As Cobb readers know, I'm hanging out with FBI folks these days. One of the agents I spoke with spent years trailing Azzam the American. Like most thoughtful Marine Corps troops and long war veterans he has had plenty of time to consider how Islamic jihadis actually are. He knows his Koran better than most of his foes in Afghanistan. Bottom line is that he understands as do most thoughtful people that Islam is not the enemy and jihadis are more fanatic and dangerous than religious. I don't want to go down the rabbit hole of 'moderate Islam' nor defend too great a tie between current monotheisms and common law. But some scholars (Scheherazade S. Rehman∗ Hossein Askari, 2010) did some interesting research into an idealized interpretation of the Koran vis a vis 'economic justice'.
Given the post-9/11 climate of global uncertainty, suspicion, hostility, and fear, interest in the relationship between religion and economics, politics, and social behavior has been rekindled. In particular, there has been considerable attention afforded to the impact of religion on economic, social, and political development and vice versa. However, before the impact of religion on economic performance or the impact of economic performance on religion can be examined, one should first ascertain the religiosity of a country. In this case, “how Islamic are Islamic countries?” or “what is their degree of ‘Islamicity?”’ In this paper, we assess, on a very preliminary basis, the adherence of Islamic countries to Islamic economic teachings and develop an Economic IslamicityIndex (EI2) to assess the extent that self-declared Islamic countries adhere to Islamic doctrines and teachings. We do this by measuring 208 countries’ adherence to Islamic Economic principles using as proxies 113 measurable variables.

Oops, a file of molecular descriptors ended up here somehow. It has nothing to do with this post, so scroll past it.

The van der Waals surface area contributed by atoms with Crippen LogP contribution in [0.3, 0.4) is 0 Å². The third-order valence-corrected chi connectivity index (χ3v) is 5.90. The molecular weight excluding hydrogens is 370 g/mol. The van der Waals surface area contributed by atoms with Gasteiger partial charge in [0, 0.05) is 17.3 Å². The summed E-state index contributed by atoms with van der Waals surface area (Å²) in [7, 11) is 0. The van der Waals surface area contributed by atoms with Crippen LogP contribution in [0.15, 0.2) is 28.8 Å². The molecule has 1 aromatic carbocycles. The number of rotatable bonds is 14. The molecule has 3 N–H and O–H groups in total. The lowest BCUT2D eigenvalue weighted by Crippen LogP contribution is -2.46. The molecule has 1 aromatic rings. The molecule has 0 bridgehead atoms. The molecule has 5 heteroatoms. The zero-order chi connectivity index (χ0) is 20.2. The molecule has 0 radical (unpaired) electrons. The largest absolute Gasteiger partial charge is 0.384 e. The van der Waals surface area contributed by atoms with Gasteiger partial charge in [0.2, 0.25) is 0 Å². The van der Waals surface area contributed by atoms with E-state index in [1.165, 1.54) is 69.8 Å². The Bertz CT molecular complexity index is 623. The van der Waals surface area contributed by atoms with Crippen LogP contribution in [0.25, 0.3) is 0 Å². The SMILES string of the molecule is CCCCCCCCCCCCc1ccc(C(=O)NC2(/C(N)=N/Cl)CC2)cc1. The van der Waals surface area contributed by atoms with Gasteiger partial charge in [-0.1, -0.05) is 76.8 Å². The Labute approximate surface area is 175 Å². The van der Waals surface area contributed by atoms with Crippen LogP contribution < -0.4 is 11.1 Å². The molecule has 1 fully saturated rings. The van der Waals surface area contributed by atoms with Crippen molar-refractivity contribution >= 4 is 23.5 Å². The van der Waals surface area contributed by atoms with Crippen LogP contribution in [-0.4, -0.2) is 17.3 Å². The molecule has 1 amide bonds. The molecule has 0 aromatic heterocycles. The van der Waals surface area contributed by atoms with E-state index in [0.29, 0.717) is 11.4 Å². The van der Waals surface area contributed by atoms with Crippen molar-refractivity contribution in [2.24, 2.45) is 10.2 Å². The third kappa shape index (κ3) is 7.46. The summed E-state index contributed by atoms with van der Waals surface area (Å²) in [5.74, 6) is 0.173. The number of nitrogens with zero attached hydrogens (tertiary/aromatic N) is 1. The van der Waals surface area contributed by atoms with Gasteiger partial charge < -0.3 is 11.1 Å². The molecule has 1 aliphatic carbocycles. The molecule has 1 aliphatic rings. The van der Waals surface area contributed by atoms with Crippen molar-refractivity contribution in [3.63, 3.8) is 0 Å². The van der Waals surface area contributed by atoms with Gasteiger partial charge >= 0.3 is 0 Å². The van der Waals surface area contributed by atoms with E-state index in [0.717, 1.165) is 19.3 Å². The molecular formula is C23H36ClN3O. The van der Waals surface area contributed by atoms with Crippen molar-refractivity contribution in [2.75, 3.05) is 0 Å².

The results of the Economic Islamicity EI2 Index can be seen in Table II, ranking 208 countries according to the 12 Islamic economic principals mentioned earlier, which are represented through 113 different proxies. These very preliminary results would indicate that the so-called and self-declared Islamic countries have not by-and-large adhered to Islamic principles. The average ranking of Islamic countries is 133 for the group of 56 Islamic countries. Islamic countries as a whole did not fare very well in an index that measures the degree of economic Islamicity. The highest ranked Islamic country is Malaysia (ranked 33rd), followed in order by Kuwait, Kazakhstan, Brunei, Bahrain, United Arab Emirates, and Turkey (see Table II).
You'll have to look up the entire paper to see the interesting results. But here's a clue. Ireland is #1, and the US isn't far behind. America is more Islamic than you think (in the top 8%), and that's not a bad thing.